·What did Roy Peterson contribute to Canadian culture and cartooning?
He drew political cartoons that had such impact, at such a high skill level, that they will be forever remembered both nationally and internationally. He set the high water mark for illustration, design, caricature, kindness, class, and humility.
·Do you have a Roy Peterson anecdote you’d like to share?
After his beloved wife Margaret died, whenever we could convince him to come to a convention, he would spend any unscheduled time holing up with us in the hotel room. By 'us' I mean Bob Krieger (a close friend and a fellow Vancouver cartoonist whom he mentored from the start), Dwane Powell, Mike Keefe and Tim Menees, American cartoonists who had become longtime friends, and myself. We were all musicians/guitarists so we'd sit around playing tunes for Roy, absolutely thrilled and honoured to be the apparent muses and court jesters for this living legend.
One particular night, Roy had a request. He said can you something by that guy from Texas? You know... that guy with the high hair? He kept trying to explain but we couldn't figure it out. Finally, he grabbed the little notepad of hotel paper and a ball point and scribbled something in about 25 seconds. He held it up to us and in unison we all hollered "Lyle Lovett!!" It was brilliant. It was a quick sketch but at the same time the most accurate of caricatures in the slickest style. Not just any cartoonist can do that. Krieger immediately pounced on it and made him sign it. The tiny 3"x4" sketch now hangs matted in a HUGE frame on the living room wall in Bob's Vancouver home.
·Anything else you’d like to say about Roy?
Many of us feel like we've lost a father figure. I'm just so proud to have called him my friend.
Longtime Sun artist picked up seven National Newspaper Awards in a career that established him among the greats of Canadian journalism
By Pete McMartin and John Mackie, Vancouver Sun October 2, 2013
There was that about him that, physically, was pen-like — the sharp line of his nose and profile, the quiet manner hiding a pointed intelligence, a humour that could be as black as ink. Roy Peterson drew more than editorial cartoons with his pen. He took aim.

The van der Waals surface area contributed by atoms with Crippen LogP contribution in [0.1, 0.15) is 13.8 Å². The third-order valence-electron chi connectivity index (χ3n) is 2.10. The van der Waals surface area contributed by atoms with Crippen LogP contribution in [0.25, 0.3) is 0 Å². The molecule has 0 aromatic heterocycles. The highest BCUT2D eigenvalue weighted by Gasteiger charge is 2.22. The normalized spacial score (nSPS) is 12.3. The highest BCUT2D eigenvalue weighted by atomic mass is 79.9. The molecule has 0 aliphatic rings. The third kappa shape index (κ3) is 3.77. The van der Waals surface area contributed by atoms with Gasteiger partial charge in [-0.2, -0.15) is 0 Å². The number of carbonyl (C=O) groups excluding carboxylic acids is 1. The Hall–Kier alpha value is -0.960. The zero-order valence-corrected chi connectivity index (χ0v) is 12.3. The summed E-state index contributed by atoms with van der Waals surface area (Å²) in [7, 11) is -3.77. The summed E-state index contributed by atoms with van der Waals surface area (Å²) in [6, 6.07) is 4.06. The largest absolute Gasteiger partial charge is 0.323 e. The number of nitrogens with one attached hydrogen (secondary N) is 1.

He died Sunday. He was 77. He was on his living-room couch in his West Vancouver home.
“I went into the kitchen to fill up a glass of water he needed for his medications,” son Laurie said, “and when I came back a few seconds later he was gone.”
He leaves behind five children, nine grandchildren and a body of work that for the honours it received was unmatched in the history of Canadian journalism.
Read more: http://www.vancouversun.com/news/Cartoonist+Peterson+precise+piercing/8979624/story.html#ixzz2h07cuWPF
The AAEC is profoundly saddened to hear of the death of Roy Peterson, an extraordinary editorial cartoonist and longtime friend to many in our organization. We extend our condolences to Roy's family and friends and will be posting a memorial remembrance shortly.
Rex Babin, staff cartoonist for the Sacramento (CA) Bee and recent past-president of the Association of American Editorial Cartoonists, passed away early on the morning of Friday, March 30, following a long battle with cancer. He leaves behind his wife Kathleen and his 10-year-old son Sebastian. During his quarter-century of involvement with the association, Rex was one of its most devoted and hard-working members. His humor and restless pursuit of stylistic development made him a pleasure to be around and an inspiration to his colleagues.
Jack Ohman, staff cartoonist for The Portland Oregonian, was a close friend of Rex's and wrote the following tribute.
Tribute to Rex Babin
by Jack Ohman
The death of Rex Babin has hit our now-miniscule cartooning family very hard, harder than anything we thought we might be prepared for. This magnificent man, this vital athlete, this superb artist and thinker, has left an intellectual and emotional void in the community we love.
I first met Rex at the AAEC Washington convention in 1987; he was 24, and me, at 26,utterly detested for having the MacNelly client list handed to me in a silver chalice in 1981. It was my first, nervous convention, and his. Rex came to greet me, along with many others who weren’t, you know, bastards.